But at El Faro, they noted that even the hard-line leaders of the FMLN, who have often used the anti-empire theme in their rhetoric in the past, had toned it down:We can only hope that Obama finds inspiration in Oscar Romero’s life: Romero, after all, started his public career as a cautious moderate who believed he could quietly work with El Salvador’s ruling class to coax needed reform. The reality of Salvadoran society forced his conversion into an outspoken, confrontational leader who directly attacked those who perpetuated what he called “structural sin:” “When the church hears the cry of the oppressed,” Romero wrote before his murder, “it cannot but denounce the social structures that give rise to and perpetuate the misery from which the cry arises.” If Romero was alive today, he would recognize CAFTA’s Chapter 10, along with the broader, disastrous policies Washington is pursuing in the Mexico-Central America-Colombia security corridor, as prime examples of “structural sin.”
Much of the reaction to Obama's visit by Salvadoran bloggers seemed to be negative. Omar Nieto described the discourse in the blogosphere in a post for Global Voices. As an example, he cites a post by Carlos Molina:The speeches against America or against certain policies of that country were not even remotely heard during the recent commemoration of their March election victory of two years ago. FMLN leader Salvador Sanchez Ceren, who in late 2009 said they had to fight "against the empire" in reference to the United States, said Saturday before hundreds of supporters that Obama's visit is "good news."
The Salvadoran vice president also chose to remember the U.S. accompaniment of El Salvador to reach the 1992 peace agreements but avoided mentioning [the US] military and logistical support which had supported some of the past dictatorships in El Salvador and more than once have been part of FMLN speeches.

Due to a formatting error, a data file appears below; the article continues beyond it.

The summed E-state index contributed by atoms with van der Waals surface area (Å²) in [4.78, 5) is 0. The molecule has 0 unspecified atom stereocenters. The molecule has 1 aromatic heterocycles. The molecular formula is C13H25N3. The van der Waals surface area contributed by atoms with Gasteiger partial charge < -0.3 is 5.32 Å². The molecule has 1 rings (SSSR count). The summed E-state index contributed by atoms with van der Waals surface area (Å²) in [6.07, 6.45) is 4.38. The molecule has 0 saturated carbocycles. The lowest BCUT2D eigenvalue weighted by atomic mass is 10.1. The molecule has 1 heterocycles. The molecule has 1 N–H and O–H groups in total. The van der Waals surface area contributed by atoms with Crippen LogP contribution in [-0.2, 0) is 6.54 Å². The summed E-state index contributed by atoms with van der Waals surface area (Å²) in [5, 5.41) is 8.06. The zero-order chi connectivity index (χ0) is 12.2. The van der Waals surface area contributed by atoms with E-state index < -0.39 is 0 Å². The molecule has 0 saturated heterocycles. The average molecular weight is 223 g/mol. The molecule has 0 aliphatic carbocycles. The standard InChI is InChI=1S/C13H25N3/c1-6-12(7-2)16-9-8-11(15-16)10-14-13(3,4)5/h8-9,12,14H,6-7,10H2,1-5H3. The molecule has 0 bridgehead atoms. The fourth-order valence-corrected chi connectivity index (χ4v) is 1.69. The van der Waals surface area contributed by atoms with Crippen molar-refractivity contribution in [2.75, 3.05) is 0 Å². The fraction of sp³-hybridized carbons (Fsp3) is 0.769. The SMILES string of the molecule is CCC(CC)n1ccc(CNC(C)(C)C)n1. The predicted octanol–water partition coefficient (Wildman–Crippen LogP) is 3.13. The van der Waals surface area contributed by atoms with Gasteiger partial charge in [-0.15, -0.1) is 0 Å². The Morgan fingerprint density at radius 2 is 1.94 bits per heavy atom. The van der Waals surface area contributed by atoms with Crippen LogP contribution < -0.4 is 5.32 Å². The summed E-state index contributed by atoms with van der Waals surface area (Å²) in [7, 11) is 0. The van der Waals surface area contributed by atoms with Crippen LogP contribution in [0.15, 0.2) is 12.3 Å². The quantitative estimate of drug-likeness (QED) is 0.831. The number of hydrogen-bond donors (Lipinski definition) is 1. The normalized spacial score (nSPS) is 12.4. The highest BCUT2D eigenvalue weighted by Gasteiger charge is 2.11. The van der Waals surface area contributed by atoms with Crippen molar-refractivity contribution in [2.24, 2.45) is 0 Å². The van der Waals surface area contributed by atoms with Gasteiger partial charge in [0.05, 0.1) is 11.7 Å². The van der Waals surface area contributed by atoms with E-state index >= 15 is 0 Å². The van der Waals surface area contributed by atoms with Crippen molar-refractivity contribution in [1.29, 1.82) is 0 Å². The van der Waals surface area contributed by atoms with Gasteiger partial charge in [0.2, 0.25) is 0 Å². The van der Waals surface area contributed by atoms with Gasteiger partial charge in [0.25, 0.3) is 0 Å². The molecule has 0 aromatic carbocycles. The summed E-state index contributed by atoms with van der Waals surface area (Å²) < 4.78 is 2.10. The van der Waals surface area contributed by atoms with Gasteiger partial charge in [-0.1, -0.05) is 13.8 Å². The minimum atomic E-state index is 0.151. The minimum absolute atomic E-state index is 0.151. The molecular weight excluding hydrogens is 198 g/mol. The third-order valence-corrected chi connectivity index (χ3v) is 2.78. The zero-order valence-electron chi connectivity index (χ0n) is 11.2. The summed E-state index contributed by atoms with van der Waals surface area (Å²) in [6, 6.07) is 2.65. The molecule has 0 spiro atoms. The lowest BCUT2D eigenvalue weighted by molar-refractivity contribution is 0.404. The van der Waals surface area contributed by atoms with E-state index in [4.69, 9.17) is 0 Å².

Why can’t we say anything to the genocidal power that comes to our house? We are afraid, it’s clear. Our fear is the same as that of someone who's had a family member kidnapped, the [fear] of blackmail that inhabits our nightmares: “You let me put a few [military] bases and I do not deport your father, your sister, your cousin …” (translation by Global Voices))Bloggers like Victor in Alta Hora de la Noche, also reflected on the stop at Romero's tomb:
Monsignor Romero is not honored with the visit of the man alleged to be “the world's most powerful man”. He is honored by a memorial mass, or when an elderly couple from the very poor county of Morazán tell me with a smile that despite their physical aches due to the long journey, it was worth it. At last they have come to the Bishop’s grave, their Bishop.Members of the anti-mining movement also used Obama's visit as a reason to raise their policy concerns. They focused attention on the impact of the DR-CAFTA trade agreement of which the US and El Salvador are parties. In particular, they pointed to DR-CAFTA's investor protection provisions which have allowed North American gold mining companies to bring arbitration claims against the government of El Salvador when the companies are denied the opportunity to mine for gold out of concern for the environment.
Members of the National Roundtable against Mining held a press conference to voice their concerns about the lawsuits authorized under DR-CAFTA . Originally, the $77 million lawsuit of Pacific Rim against El Salvador under DR-CAFTA was scheduled to have hearings in Washington, D.C. which would have overlapped Obama's visit. For reasons which were not immediately known, those hearings were rescheduled until May. The confluence of Obama's visit and the prospective start to the hearings gave a push to the mining activists work.
Activists in the US in solidarity with the Salvadoran anti-mining movement worked to get concerned members of Congress involved. 19 members of the US Congress signed a letter to President Obama which was released in connection with the visit to El Salvador. The letter called on Obama to act to eliminate investor protection provisions in trade agreements like CAFTA which allow multi-national corporations to bring arbitration suits for millions of dollars in damages against countries challenging enforcement of environmental regulations.
The impact of the US and its policies in El Salvador is undeniably enormous. That power has been, and will likely continue to be, exercised both for good and for evil. The demonstrations in El Salvador this week show that civil society groups intend to hold the governments in both countries accountable.